On the “New York Times'” “The Choice” blog on college admissions, Jenny Anderson writes about a panel that was held yesterday at New York University that discussed legacy admission in the college admissions process. On hand for the panel was the dean of undergraduate admission at Yale University, Jeffrey Brenzel and Richard Kahlenberg, author of “Affirmative Action for the Rich: Legacy Preferences in College Admissions.” So that you know what Mr. Kahlenberg’s stance is on college admissions if you didn’t have a chance to read our previous blog about legacy admission.
Legacy admission has been hotly contested for many years. Should some applicants have a distinct advantage over other applicants just because their parent(s) attended that very university to which they are applying? Should the fact that a parent donated money to a university impact his/her child’s chances of admission? Whether or not it should, the fact is that it does.
According to “The Choice” blog, “Mr. Kahlenberg, citing research from his book ‘Affirmative Action for the Rich: Legacy Preferences in College Admissions’ made the case that getting into good schools matters — 12 institutions making up less than 1 percent of the U.S. population produced 42 percent of government leaders and 54 percent of corporate leaders. And being a legacy helps improve an applicant’s chances of getting in, with one study finding that being a primary legacy — the son or daughter of an undergraduate alumnus or alumna — increases one’s chance of admission by 45.1 percent.”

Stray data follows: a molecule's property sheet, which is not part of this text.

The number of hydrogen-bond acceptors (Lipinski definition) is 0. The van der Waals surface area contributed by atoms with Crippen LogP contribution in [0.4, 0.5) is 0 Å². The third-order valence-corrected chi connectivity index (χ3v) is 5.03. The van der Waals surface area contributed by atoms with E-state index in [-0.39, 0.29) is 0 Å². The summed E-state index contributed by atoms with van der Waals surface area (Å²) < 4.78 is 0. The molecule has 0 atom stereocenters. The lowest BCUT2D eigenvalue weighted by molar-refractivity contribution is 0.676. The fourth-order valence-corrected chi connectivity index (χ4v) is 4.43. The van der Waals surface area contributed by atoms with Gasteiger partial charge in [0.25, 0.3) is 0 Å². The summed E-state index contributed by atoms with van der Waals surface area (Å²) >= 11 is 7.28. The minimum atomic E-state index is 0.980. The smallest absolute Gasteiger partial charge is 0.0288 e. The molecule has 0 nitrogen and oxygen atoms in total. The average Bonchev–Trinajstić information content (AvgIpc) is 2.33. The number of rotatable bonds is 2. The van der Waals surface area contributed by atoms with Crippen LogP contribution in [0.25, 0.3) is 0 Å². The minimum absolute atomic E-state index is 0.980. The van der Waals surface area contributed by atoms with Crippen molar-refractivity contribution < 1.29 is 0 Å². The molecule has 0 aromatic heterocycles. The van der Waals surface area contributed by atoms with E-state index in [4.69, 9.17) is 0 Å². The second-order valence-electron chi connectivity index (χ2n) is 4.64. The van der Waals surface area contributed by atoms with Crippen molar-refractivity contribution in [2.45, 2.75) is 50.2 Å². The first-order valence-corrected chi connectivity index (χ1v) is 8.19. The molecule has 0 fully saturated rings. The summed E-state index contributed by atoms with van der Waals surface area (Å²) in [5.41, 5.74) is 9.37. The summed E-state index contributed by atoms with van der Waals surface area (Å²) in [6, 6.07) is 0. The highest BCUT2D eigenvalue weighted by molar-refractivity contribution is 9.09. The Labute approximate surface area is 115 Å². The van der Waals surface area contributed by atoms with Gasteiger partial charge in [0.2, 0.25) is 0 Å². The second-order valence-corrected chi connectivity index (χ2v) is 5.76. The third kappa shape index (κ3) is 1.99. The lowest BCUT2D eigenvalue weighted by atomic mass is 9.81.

“Mr. Brenzel argued that Mr. Kahlenberg’s data was too broad. At Yale, legacies make up about 10 percent of the 2010-11 undergraduate class compared with 31.4 percent in 1939, he said. ‘We turn away 80 percent of our legacies, and we feel it every day,’ Mr. Brenzel said, adding that he rejected more offspring of the school’s Sterling donors than he accepted this year (Sterling donors are among the most generous contributors to Yale). He argued that legacies scored 20 points higher on the SAT than the rest of the class as a whole.”
What do you think? Should legacy applicants have an advantage? Should legacy admission be done away with? Let us know your thoughts by posting below!
Anderson, Jenny. “Debating Legacy Admissions at Yale, and Elsewhere.” “New York Times – The Choice Blog” 29 April 2011. Web. 29 April 2011.
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